The UK has one of the most generous maternity packages across the world: new mothers are allowed up to 52 weeks off work, 39 of which are paid. But these family-friendly laws are damaging women’s career prospects, according to IoD chairwoman Lady Barbara Judge.
‘I know it’s counter-cultural but I think long maternity breaks are bad for women,’ she says. ‘A friend of mine worked at Reckitt Benckiser and wanted to take a year off to look after her adopted baby. I told her: "You’re mad. You have a great job and, trust me, you’ll lose it if you take a year off." She took 12 month's maternity leave, she returned to work – and then three months later the financial crisis hit. The first job they cut was hers. Why? Because her boss had been doing her job for a year. They realised they didn’t need her.’
Judge, who grew up in Saddle Rock, New York, believes the US has a better system. America is one of just a handful of countries across the world that doesn't guarantee paid maternity leave, although companies with more than 50 employees have to provide 12 weeks of unpaid, job-protected leave following the birth of a child. ‘It gets you back into work; you don’t come off the tracks,’ she says. ‘I took just 12 days off when my son was born.
‘My mother used to say: ‘When a baby is born it needs to be fed, bathed and diapered. An 18-year-old girl can do that. Your job is to get the money to pay the 18-year-old girl. When you have to be there is when the child gets smarter than the nanny.’
Judge says her mother, Marcia Singer, has been a great influence in her life. Singer created a pioneering university course at the New York Institute of Technology called World of Work for Women. ‘She believed that women should work – not because they’re poor or alone but because they have a brain and they should use it. They should make their own money because money is independence. She worked up until she was 88.’ It was Judge’s mother who advised her against becoming an actress. ‘She said, "If you want to act, go act in front of a jury".’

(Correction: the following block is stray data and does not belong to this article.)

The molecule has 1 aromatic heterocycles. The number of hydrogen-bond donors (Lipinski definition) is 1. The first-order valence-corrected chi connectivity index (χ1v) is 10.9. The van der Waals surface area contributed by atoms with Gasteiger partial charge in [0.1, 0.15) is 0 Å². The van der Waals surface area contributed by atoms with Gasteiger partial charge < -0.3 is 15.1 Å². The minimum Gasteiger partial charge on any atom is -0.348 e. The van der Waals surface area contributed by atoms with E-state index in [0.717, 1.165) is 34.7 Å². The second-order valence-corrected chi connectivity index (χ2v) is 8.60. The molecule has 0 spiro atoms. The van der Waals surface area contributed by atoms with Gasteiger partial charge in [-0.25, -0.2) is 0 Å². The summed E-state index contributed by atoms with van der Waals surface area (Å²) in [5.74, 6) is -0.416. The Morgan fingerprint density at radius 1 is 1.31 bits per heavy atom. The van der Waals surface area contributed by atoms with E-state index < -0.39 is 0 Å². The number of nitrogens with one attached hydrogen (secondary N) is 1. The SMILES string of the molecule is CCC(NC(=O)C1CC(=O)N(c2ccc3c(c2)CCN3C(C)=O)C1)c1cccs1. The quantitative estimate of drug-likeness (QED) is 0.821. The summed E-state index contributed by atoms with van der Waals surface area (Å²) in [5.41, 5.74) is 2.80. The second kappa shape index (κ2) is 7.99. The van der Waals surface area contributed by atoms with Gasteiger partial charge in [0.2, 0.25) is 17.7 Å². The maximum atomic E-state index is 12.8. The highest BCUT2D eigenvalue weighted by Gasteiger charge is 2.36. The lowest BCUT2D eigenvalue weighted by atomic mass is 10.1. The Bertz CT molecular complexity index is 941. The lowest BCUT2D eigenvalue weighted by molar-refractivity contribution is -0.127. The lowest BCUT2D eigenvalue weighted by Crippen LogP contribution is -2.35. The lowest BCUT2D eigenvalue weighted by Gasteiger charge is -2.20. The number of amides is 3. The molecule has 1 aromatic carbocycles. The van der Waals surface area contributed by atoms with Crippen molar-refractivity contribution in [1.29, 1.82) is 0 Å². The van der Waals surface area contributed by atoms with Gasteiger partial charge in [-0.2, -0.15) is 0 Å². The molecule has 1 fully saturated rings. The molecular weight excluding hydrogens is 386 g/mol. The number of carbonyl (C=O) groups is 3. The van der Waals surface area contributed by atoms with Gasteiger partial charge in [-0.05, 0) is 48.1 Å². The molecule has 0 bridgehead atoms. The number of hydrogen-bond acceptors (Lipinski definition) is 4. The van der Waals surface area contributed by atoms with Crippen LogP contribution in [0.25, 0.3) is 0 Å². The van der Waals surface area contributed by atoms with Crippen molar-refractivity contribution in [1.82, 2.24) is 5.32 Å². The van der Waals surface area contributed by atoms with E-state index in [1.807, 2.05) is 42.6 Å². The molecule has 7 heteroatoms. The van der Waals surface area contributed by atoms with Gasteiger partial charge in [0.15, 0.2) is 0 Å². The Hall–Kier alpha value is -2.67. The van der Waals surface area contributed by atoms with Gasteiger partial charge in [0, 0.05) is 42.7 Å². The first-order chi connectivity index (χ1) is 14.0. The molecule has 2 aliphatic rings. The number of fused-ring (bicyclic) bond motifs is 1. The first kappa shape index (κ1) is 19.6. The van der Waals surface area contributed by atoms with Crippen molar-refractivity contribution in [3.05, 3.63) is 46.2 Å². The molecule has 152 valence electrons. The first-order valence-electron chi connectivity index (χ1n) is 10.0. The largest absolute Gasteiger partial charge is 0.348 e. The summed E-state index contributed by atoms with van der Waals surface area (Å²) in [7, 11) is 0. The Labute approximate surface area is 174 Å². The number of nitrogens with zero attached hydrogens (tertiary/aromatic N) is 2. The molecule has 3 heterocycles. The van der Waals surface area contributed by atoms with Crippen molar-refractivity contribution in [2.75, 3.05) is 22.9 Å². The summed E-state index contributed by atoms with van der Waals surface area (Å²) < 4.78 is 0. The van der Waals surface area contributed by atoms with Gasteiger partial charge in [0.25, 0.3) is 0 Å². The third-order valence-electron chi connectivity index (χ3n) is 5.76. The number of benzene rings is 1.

So Judge went to New York University School of Law and graduated with the highest honours. She interviewed with 19 different law firms. It was the late 60s: women were being made legal secretaries, not lawyers. One partner told her, ‘We’ve figured out how we can make a woman happy in this firm: we’re going to put flowers on her desk every Monday morning.’ Another suggested she choose a job based on ‘which office has the curtains you like best’. Judge wasn’t fazed. She became a corporate lawyer, was made a partner in 1978 and, two years on, became the youngest-ever commissioner at the US Securities Exchange Commissioner.
Her career since then has included stints at merchant banks, Rupert Murdoch’s News International, the Pension Protection Fund, the UK Atomic Energy Authority and Tepco’s nuclear reform monitoring committee. She’s been described as the ‘best-connected woman in Britain’.
Judge puts her success down, in part, to dressing appropriately. At law school, Judge had a Farah Fawcett-style hairdo and wore miniskirts or crochet dresses – and she continued to dress like that in her first job. A year and a half in, the senior partners told her they were going to fire her because she ‘didn’t look like a lawyer’. ‘When I complained to one of my male colleagues, who I assumed would be on my side, he said: "Barbara, they’re right. You’re too smart to look this dumb. Go home and clean up your act."’ She smartened herself up, opting for navy skirt suits and high-neck blouses – and she kept her job.
‘What I’ve learned is that 70% of a first impression is how you look, 20% is how you sound, and only 10% is what you say,’ she says. ‘There are no second chances to make a first impression.’
Lady Barbara Judge was a guest speaker at the WMA's Women In Wealth Forum.
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